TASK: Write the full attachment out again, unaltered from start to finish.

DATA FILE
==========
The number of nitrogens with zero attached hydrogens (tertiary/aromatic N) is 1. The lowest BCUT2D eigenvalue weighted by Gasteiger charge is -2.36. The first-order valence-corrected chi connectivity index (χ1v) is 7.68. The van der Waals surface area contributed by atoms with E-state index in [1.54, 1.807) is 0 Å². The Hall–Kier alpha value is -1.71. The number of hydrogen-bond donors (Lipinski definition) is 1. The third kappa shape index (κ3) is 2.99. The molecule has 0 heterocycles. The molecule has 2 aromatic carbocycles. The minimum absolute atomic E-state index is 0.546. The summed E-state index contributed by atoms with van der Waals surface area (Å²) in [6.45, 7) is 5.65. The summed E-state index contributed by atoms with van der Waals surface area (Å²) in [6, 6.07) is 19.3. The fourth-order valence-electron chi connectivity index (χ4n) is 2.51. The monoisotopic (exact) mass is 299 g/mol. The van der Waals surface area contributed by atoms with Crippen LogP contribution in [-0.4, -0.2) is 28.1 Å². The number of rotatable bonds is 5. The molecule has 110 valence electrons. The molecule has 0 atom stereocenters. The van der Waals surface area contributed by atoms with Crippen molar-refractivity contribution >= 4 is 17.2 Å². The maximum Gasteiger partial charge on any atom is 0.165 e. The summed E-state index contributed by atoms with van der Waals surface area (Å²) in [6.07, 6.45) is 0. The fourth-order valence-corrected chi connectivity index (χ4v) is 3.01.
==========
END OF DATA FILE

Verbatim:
The number of nitrogens with zero attached hydrogens (tertiary/aromatic N) is 1. The lowest BCUT2D eigenvalue weighted by Gasteiger charge is -2.36. The first-order valence-corrected chi connectivity index (χ1v) is 7.68. The van der Waals surface area contributed by atoms with E-state index in [1.54, 1.807) is 0 Å². The Hall–Kier alpha value is -1.71. The number of hydrogen-bond donors (Lipinski definition) is 1. The third kappa shape index (κ3) is 2.99. The molecule has 0 heterocycles. The molecule has 2 aromatic carbocycles. The minimum absolute atomic E-state index is 0.546. The summed E-state index contributed by atoms with van der Waals surface area (Å²) in [6.45, 7) is 5.65. The summed E-state index contributed by atoms with van der Waals surface area (Å²) in [6, 6.07) is 19.3. The fourth-order valence-electron chi connectivity index (χ4n) is 2.51. The monoisotopic (exact) mass is 299 g/mol. The van der Waals surface area contributed by atoms with Crippen LogP contribution in [-0.4, -0.2) is 28.1 Å². The number of rotatable bonds is 5. The molecule has 110 valence electrons. The molecule has 0 atom stereocenters. The van der Waals surface area contributed by atoms with Crippen molar-refractivity contribution >= 4 is 17.2 Å². The maximum Gasteiger partial charge on any atom is 0.165 e. The summed E-state index contributed by atoms with van der Waals surface area (Å²) in [6.07, 6.45) is 0. The fourth-order valence-corrected chi connectivity index (χ4v) is 3.01.